Europe

Dutch government review criticises EU powers

Dutch PM Mark Rutte (left) in Brussels, with EU Commission President Jose Manuel Barroso, 22 May 13
Image caption The Dutch leader (left) is a potential ally of David Cameron in the EU reform debate

The Dutch coalition government says the time of "ever closer union" in all EU policy areas is over.

The government, led by liberal Prime Minister Mark Rutte, set out its stance on EU powers in a letter to parliament.

The Netherlands wants to keep control over social security, working conditions and media regulation.

The initiative is similar to the UK government's current "balance of competences" review, aimed at assessing where EU powers may extend too far.

Mr Rutte formed a coalition with the centre-left Labour Party after narrowly winning an election last October.

The Dutch coalition is seen as generally pro-EU and pro-austerity. It is not preparing the ground for a referendum on EU membership, in contrast with Prime Minister David Cameron's Conservatives in the UK.

But the Dutch government website said the letter, presented by Foreign Minister Frans Timmermans, would feed into broader discussions on EU powers in Europe.

"The Netherlands is convinced that the time of an 'ever closer union' in every possible policy area is behind us," the website said, reporting the letter.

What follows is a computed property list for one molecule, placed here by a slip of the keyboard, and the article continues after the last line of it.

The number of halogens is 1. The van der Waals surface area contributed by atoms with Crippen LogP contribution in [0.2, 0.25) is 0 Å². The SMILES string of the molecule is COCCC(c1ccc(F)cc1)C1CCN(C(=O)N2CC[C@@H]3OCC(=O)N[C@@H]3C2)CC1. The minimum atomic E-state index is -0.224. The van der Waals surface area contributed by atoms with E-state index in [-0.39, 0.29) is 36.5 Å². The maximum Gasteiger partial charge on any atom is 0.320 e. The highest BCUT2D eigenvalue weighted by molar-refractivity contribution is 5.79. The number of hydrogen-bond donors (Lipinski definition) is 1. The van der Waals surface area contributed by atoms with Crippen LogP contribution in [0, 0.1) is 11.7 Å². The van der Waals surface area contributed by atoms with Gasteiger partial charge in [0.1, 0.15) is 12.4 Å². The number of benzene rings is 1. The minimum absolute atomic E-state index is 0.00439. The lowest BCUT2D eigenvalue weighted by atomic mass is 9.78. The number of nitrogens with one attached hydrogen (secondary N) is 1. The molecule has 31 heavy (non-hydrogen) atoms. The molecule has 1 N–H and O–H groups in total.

In his landmark Europe speech in January, Mr Cameron also challenged the EU's "ever closer union" commitment - a phrase used in the Lisbon Treaty, which is the 27-nation bloc's rulebook.

Sovereignty debate

The Netherlands, Germany and Sweden are often seen as close to UK positions on the EU, especially on market liberalisation, free trade and budget austerity in the current crisis.

But there is also concern in the EU that British Euroscepticism may result in the UK leaving, while eurozone countries integrate their economic policies.

The Dutch letter did not call for EU treaty change, but said there were various "issues which the Netherlands believes could be left more or less entirely to member states: halting the further harmonisation of social security systems; working conditions, which should only be regulated in broad outline; no EU regulation of media pluralism; flood risk management should only be harmonised at European level for truly trans-boundary water courses; phase out the EU programmes for school milk and school fruit."

It said strong European co-operation was still vital in responding to the economic crisis and challenges such as energy, climate change, asylum and migration, the internal market and defence.

The full text of the letter was carried by the Open Europe think tank on Friday.

Commenting on the Dutch review of EU powers, Open Europe director Mats Persson said it was "broadly positive news for Cameron's chances of achieving a new deal in Europe, and shows that discontent with the EU status quo is not simply a UK phenomenon.

"Countries like Sweden and Germany are also far more likely to be persuaded down the reform path if the Dutch are prepared to take a lead, with the UK. However, the fact that the Dutch have dismissed EU treaty change is clearly a problem for Cameron," he said.

Peter Wilding, head of the lobby group British Influence, said the letter "shows real momentum in Europe to seek practical reforms which, if carried through by other member states, could help to create a better EU for Britain".